Another strong American team from top to bottom played at a high level on a hot day at Quail Hollow and walked off with a 4-1 lead after the first session.
“I told the guys last night we need to set the tone — us and J.T. and Jordan’s match — and we did,” Schauffele said. “Playing this format on a day like today and not making any bogeys, it’s exactly what we need.”
Even the breaks fell the Americans' way.
Max Homa and Tony Finau were all square with four holes to play when Homa's shot from a fairway bunker on the 15th hole — typically the 18th at Quail Hollow — was headed for the middle of the stream when it caromed off the rocks and into the rough. Finau pitched to 8 feet and Homa made the putt to halve the hole.
“That tie felt like a win,” Homa said, and they wound up winning the match with a par on the 18th hole.
The lone bright spot for the International team was Cameron Davis and Si Woo Kim, who won the last four holes to take out Sam Burns and Masters champion Scottie Scheffler, the No. 1 player in the world.
“If we got whitewashed today, it would have been a tough pill to swallow,” International captain Trevor Immelman said. “We’ve got our work cut out for us, but like I said, we’ll keep going, man. We’ll keep going until they ring the bell.”
The International team, already an underdog in these matches, was hurt more than the Americans by players leaving the PGA Tour for Saudi-funded LIV Golf, including British Open champion Cameron Smith, Louis Oosthuizen and Joaquin Niemann.
“Nobody here expects us to win. We’ve got to have that belief deep down,” Immelman said. “Go out there and fight. We’re up against maybe the strongest American team ever assembled on paper.”
Two of the eight rookies for the International team, Taylor Pendrith and Mito Pereira, nearly picked up another point. They were all square going to the tough par-4 closing hole when Pereira hit a wild tee shot, Pendrith could only manage the right bunker and they made bogey. Finau and Homa walked away with a 1-up win and a point.
“We did what we were supposed to do,” Finau said.
The other U.S. point came from Collin Morikawa and Cameron Young, the PGA Tour rookie of the year, who soaked up the environment before a full house at Quail Hollow and produced a winning moment of his own.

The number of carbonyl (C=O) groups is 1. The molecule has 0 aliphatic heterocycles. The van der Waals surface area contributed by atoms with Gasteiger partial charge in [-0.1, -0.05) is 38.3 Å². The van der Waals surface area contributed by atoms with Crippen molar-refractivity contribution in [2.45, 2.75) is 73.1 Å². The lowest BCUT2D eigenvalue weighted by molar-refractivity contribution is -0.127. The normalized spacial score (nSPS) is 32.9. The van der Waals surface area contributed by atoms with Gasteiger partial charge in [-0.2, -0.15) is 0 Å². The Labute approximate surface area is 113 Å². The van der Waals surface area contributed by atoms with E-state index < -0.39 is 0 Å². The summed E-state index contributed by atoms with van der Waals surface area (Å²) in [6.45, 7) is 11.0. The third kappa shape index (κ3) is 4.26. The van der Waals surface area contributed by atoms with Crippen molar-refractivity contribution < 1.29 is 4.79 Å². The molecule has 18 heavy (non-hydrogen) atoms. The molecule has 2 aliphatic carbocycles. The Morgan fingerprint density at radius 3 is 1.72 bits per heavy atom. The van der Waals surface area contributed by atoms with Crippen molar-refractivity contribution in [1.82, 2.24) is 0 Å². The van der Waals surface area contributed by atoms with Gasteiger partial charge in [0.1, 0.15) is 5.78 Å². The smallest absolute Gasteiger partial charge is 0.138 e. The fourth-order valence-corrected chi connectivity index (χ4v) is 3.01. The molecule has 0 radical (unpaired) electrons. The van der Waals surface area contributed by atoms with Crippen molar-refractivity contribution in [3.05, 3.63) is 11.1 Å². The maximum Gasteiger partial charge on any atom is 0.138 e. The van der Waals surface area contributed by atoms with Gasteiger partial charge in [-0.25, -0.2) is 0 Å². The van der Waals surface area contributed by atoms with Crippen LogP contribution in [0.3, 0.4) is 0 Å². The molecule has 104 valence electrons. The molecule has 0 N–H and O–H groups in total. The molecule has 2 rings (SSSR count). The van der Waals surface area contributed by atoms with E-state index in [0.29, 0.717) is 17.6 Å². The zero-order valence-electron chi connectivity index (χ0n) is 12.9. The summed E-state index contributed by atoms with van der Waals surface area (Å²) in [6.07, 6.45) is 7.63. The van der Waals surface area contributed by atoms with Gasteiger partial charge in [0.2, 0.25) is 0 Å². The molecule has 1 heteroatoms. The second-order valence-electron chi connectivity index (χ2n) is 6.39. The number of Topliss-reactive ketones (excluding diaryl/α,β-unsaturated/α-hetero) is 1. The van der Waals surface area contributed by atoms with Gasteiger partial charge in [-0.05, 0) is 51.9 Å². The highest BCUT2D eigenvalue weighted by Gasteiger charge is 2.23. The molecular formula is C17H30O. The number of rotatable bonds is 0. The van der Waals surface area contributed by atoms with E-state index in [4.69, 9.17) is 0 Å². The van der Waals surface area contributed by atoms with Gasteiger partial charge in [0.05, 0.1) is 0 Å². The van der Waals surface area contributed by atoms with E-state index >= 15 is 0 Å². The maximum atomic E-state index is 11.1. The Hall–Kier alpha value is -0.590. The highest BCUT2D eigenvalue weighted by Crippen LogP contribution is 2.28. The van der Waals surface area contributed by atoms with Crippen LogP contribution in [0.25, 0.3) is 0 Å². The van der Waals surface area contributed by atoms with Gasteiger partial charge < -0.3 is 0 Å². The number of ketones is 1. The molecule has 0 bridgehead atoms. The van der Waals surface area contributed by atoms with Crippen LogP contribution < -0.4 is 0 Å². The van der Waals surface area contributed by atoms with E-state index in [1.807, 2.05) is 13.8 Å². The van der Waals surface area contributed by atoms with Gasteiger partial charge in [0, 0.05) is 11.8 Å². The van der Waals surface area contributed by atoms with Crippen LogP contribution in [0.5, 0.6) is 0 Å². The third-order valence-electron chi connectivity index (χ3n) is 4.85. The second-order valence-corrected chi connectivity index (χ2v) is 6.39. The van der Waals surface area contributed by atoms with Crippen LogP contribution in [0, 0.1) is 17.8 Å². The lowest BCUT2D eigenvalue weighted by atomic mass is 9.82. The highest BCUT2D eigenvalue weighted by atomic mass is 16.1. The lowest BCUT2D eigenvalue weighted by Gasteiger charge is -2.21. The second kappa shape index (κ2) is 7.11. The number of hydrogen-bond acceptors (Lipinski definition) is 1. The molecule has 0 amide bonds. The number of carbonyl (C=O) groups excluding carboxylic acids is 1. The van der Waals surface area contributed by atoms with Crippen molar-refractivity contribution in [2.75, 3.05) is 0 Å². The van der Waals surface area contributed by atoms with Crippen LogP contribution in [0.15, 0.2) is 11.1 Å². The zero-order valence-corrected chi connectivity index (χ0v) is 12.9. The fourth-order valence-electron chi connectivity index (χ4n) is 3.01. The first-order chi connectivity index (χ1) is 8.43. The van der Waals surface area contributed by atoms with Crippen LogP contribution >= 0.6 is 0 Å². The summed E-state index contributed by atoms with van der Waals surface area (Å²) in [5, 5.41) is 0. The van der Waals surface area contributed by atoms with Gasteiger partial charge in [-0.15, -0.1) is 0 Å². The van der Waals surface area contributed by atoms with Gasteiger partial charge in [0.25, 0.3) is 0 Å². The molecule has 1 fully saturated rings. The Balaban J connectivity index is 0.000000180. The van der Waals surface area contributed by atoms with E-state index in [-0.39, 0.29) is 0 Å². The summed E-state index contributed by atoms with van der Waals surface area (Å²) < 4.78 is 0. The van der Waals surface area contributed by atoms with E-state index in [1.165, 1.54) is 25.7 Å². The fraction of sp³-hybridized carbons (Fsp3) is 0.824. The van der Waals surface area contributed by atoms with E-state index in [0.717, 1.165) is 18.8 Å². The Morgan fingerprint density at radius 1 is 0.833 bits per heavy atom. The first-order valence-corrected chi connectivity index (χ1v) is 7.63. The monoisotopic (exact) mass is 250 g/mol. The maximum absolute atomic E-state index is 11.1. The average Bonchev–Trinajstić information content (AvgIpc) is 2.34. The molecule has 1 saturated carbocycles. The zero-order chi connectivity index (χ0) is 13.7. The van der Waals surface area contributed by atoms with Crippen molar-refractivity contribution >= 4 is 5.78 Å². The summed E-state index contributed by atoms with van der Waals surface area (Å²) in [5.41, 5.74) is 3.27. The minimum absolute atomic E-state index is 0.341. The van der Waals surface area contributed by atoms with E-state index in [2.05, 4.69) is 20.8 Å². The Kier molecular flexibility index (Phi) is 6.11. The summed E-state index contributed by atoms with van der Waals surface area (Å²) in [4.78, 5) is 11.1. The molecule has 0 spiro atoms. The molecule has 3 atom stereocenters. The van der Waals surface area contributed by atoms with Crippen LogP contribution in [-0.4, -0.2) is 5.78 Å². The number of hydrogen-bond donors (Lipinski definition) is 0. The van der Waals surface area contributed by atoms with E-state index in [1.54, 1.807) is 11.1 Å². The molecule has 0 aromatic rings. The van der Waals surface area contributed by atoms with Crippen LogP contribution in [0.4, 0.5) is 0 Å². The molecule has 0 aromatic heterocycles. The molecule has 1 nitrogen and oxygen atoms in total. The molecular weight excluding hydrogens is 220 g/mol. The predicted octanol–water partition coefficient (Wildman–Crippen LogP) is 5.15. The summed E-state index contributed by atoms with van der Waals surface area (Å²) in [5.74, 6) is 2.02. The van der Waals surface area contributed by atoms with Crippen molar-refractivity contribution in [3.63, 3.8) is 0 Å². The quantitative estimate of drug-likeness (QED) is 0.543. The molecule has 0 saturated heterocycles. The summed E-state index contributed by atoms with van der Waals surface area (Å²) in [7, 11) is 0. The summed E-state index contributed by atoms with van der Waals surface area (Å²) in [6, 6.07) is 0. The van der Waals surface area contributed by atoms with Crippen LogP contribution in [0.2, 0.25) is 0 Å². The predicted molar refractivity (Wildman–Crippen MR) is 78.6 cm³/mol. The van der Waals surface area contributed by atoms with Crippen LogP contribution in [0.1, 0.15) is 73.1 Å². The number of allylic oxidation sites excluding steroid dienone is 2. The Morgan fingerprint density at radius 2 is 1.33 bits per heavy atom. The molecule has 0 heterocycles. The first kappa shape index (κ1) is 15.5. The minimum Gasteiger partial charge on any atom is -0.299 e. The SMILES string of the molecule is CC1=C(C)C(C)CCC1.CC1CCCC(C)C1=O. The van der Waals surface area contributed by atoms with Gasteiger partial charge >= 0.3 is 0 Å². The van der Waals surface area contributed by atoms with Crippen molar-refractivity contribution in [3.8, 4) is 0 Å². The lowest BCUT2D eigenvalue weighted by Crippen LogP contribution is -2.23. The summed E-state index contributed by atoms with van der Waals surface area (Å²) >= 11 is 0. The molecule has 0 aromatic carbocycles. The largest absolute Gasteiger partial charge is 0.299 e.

They were in a tight match with against 20-year-old Tom Kim and K.H. Lee, all square with six holes to play. At the time, the last three matches could have gone either way.
The Americans had a 1-up lead and appeared to be headed toward the 18th when Young slammed in a 25-foot birdie putt on the 17th to end the match.
“That moment there is about all I can ask for,” Young said. “Obviously, it’s the first day, but every point we get is important. And that’s a feeling I’ve been waiting to have for a long time.”
Cantlay and Schauffele first hooked up on the long flight over to Australia for the Presidents Cup in 2019, the first team matches for both. They have become fast friends off the course and are a tough team to beat inside the ropes, particularly in foursomes.
They got plenty of help from Scott and Matsuyama — the two most experienced players on the International team — who missed plenty of putts that could have won or halved holes along the way. Matsuyama missed from 4 feet on the third hole, and the Americans took the lead and ran with it.
Thomas, who won the PGA Championship at Quail Hollow in 2017, had a wild day. He chunked a 9-iron so badly on the par-3 fourth that it came up 40 yards short of the green. He hit a shank from the bunker on the par-5 16th. He and Spieth didn't lose either hole.
The match turned on the 15th when Spieth's drive landed on the left side of a creek, Thomas did well to get to the back of the green, and Spieth ran his downhill putt some 25 feet by the hole.
Conners and Im were in position to win the hole — 7 feet away for par — and square the match. Thomas holed the par putt, Conners missed and the Americans were 2 up and headed for another point.
“You win when you pick up your partner, and he did that,” Spieth said. “That switch we had on the 15th was unreal there. Looking at going to even and instead we leave that green 2 up. It was the difference in the match.”
Next up were five matches Friday in fourballs, and each point moves the Americans closer to a ninth straight victory in these one-sided matches. They have never lost on home soil since the Presidents Cup began in 1994.
With such a dominant start, the Americans need only 11 1/2 points from the 25 matches remaining to retain the cup.
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